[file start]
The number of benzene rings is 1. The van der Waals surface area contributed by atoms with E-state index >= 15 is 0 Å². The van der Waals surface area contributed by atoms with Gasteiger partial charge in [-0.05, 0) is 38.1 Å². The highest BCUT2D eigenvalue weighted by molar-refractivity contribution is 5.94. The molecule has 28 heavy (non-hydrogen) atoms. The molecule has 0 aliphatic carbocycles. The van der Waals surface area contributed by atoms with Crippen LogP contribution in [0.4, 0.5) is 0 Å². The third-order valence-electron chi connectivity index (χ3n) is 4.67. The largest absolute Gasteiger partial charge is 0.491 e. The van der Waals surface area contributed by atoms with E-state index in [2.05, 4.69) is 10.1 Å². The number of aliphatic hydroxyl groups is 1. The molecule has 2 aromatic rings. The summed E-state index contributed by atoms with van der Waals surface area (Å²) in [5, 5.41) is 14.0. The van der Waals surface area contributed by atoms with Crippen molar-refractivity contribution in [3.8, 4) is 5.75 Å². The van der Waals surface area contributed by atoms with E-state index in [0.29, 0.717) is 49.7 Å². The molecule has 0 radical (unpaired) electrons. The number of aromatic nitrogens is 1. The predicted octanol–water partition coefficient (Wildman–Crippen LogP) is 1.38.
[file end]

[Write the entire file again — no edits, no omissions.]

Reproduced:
The number of benzene rings is 1. The van der Waals surface area contributed by atoms with E-state index >= 15 is 0 Å². The van der Waals surface area contributed by atoms with Gasteiger partial charge in [-0.05, 0) is 38.1 Å². The highest BCUT2D eigenvalue weighted by molar-refractivity contribution is 5.94. The molecule has 28 heavy (non-hydrogen) atoms. The molecule has 0 aliphatic carbocycles. The van der Waals surface area contributed by atoms with Crippen LogP contribution in [0.4, 0.5) is 0 Å². The third-order valence-electron chi connectivity index (χ3n) is 4.67. The largest absolute Gasteiger partial charge is 0.491 e. The van der Waals surface area contributed by atoms with E-state index in [2.05, 4.69) is 10.1 Å². The number of aliphatic hydroxyl groups is 1. The molecule has 2 aromatic rings. The summed E-state index contributed by atoms with van der Waals surface area (Å²) in [5, 5.41) is 14.0. The van der Waals surface area contributed by atoms with Crippen molar-refractivity contribution in [3.8, 4) is 5.75 Å². The van der Waals surface area contributed by atoms with E-state index in [0.29, 0.717) is 49.7 Å². The molecule has 0 radical (unpaired) electrons. The number of aromatic nitrogens is 1. The predicted octanol–water partition coefficient (Wildman–Crippen LogP) is 1.38.